The global textile industry, which for years has been criticised for its unsustainability, is crying out for innovation, too: textile manufacturing processes require toxic chemicals, plastic microfibres from synthetic fabrics end up in the oceans, and cotton farms use excessive amounts of water, fertilisers and pesticides. Meanwhile, Finland is striving to find new pathways in this much-maligned sector.
Spun off from VTT Technical Research Centre of Finland in 2015, Infinited Fiber Company (IFC) has made a name for a groundbreaking technology for transforming textile waste into high-quality fibres that can be used to make new sustainable cotton-like textiles. And the process can be repeated again and again, enabling a fully circular system.
IFC has a pilot plant in Finland and is receiving a lot of interest from both investors and global fashion brands like Weekday, which created a denim outfit made entirely from IFC fabric for British actress Maisie Williams.
Another active player in the field is Spinnova. Its award-winning patented technology converts wood pulp directly into textile fibre without dissolving or any harmful chemicals and with zero waste streams. Additionally, 99 per cent less water is used than in cotton production.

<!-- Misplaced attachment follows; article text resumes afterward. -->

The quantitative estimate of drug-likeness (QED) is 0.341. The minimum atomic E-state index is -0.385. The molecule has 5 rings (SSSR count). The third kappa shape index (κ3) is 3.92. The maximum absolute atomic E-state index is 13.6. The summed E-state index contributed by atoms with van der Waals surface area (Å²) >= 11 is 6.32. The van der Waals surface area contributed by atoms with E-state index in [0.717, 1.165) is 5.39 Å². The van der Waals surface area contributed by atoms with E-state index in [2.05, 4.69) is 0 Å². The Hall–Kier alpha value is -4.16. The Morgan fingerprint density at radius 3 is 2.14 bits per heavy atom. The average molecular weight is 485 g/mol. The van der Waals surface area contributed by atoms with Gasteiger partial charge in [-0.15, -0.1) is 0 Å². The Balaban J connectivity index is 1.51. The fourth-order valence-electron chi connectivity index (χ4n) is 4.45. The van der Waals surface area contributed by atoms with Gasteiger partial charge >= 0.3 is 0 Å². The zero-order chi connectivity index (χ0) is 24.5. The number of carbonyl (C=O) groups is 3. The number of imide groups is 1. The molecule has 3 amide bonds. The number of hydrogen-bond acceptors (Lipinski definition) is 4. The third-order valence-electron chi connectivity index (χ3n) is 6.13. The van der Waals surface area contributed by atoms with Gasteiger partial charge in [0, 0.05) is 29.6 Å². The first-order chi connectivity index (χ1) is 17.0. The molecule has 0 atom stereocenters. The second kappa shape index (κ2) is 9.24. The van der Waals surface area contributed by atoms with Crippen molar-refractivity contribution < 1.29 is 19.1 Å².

Spinnova has great partners with similar values and vision. The year 2017 marked the beginning of co-operation with Finnish design icon Marimekko on the development and market entry of new wood-based textiles. Earlier this year, Spinnova and Kemira entered into a long-term collaboration to develop a sustainable inherent dyeing technology for fibre.
While Spinnova is using wood pulp as a raw material, Knokkon is focusing on nettle to produce yarn, fabrics and different consumer products with a sustainable touch. In fact, nettle-based fabrics were used for royal garments hundreds of years ago, and now they are being reinvented and reintroduced as a responsible choice.